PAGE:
Syrian opposition calls on army to join revolt

By BASSEM MROUE | May 26, 2011 | 10:15 AM EDT

Syrian street vendors sit in a historic street in old Damascus, an area which is usually teeming with visiting foreign tourist at this time of the year, in Damascus, Syria, on Thursday May 26, 2011. The uprising against Syrian President Bashar Assad is eviscerating the country's economy, threatening to hit hard at the business community and prosperous merchant classes, which the embattled regime relies on to help retain its grip on power. (AP Photo/Muzaffar Salman)

BEIRUT (AP) — The Syrian opposition called on the nation's army Thursday to join the uprising against President Bashar Assad's regime, saying regime elements are targeting protesters and troops.

The opposition said on Facebook that protests planned for Friday will honor the "Guardians of the Nation," a reference to the army.

The call appears to be an effort to break a stalemate after nearly 10 weeks of protests. During the uprisings in Egypt and Tunisia, the armed forces broke with the regimes and sided with the protesters.

Human rights groups say the government's crackdown on dissent has killed more than 1,000 people, including dozens of soldiers over the past two months.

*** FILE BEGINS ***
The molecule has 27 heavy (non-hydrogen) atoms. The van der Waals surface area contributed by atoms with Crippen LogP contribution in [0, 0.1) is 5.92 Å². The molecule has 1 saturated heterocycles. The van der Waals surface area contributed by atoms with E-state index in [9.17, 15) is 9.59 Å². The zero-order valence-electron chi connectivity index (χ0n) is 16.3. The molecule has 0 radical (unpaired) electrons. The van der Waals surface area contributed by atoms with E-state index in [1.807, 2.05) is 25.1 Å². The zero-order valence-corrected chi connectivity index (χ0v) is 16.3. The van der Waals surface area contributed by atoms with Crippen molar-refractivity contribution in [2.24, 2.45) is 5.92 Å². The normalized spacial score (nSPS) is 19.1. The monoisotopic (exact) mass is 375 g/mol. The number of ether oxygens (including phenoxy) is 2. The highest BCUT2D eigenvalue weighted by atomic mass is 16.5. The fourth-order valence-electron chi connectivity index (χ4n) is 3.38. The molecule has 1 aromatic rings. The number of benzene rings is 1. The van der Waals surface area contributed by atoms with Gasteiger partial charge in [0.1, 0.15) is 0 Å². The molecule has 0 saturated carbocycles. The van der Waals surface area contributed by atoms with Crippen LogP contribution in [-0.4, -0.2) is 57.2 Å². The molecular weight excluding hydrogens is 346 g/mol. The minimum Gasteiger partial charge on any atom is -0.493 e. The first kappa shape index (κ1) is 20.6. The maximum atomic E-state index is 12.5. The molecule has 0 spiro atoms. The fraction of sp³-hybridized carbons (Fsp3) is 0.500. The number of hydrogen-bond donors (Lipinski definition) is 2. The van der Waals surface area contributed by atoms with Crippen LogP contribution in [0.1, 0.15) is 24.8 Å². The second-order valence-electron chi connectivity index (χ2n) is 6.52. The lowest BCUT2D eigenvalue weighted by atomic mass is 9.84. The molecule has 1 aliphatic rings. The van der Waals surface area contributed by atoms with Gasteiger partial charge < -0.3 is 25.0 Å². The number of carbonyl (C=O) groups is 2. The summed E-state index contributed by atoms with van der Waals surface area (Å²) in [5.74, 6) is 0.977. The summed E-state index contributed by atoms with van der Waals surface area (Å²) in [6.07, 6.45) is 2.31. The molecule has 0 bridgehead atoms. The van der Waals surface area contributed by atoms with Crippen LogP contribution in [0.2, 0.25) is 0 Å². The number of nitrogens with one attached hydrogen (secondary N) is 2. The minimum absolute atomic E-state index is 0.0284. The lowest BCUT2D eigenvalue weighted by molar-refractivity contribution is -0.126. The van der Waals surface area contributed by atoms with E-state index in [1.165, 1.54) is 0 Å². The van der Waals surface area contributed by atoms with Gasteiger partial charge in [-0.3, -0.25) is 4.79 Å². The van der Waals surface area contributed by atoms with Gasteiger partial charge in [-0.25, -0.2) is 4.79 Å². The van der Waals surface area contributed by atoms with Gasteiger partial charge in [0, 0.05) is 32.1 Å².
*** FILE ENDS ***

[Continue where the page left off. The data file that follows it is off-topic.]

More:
The regime blames the unrest on "armed groups," not reform-seekers.

The letter posted on the Syrian Revolution 2011 Facebook page read that people took to the streets to demands freedom in Syria but "were assassinated by the same hands that assassinated our honorable soldiers."

"The revolution of freedom and dignity will continue, peacefully, until victory," it said adding that the only "armed gangs" in the country are security forces loyal to the regime and pro-government thugs known as Shabiha.

Assad appears determined to crush the revolt that is posing the most serious challenge to his family's 40-year rule. The harsh crackdown has triggered international outrage and U.S. and European sanctions, including an EU assets freeze and a visa ban on Assad and nine members of his regime.

Meanwhile, the head of the National Organization for Human Rights in Syria Ammar Qurabi said in a statement Thursday that Syrian and international human rights organizations have documented more than 1,100 killings and about 4,000 injuries "causing permanent disabilities to young men, women and children."

Also Thursday, the independent daily Al-Watan reported that Assad's British-born wife, Asma, met with victims' families a day earlier, contrary to persistent rumors that she fled to Britain with the couple's children. Asma Assad was born, raised and educated in Britain.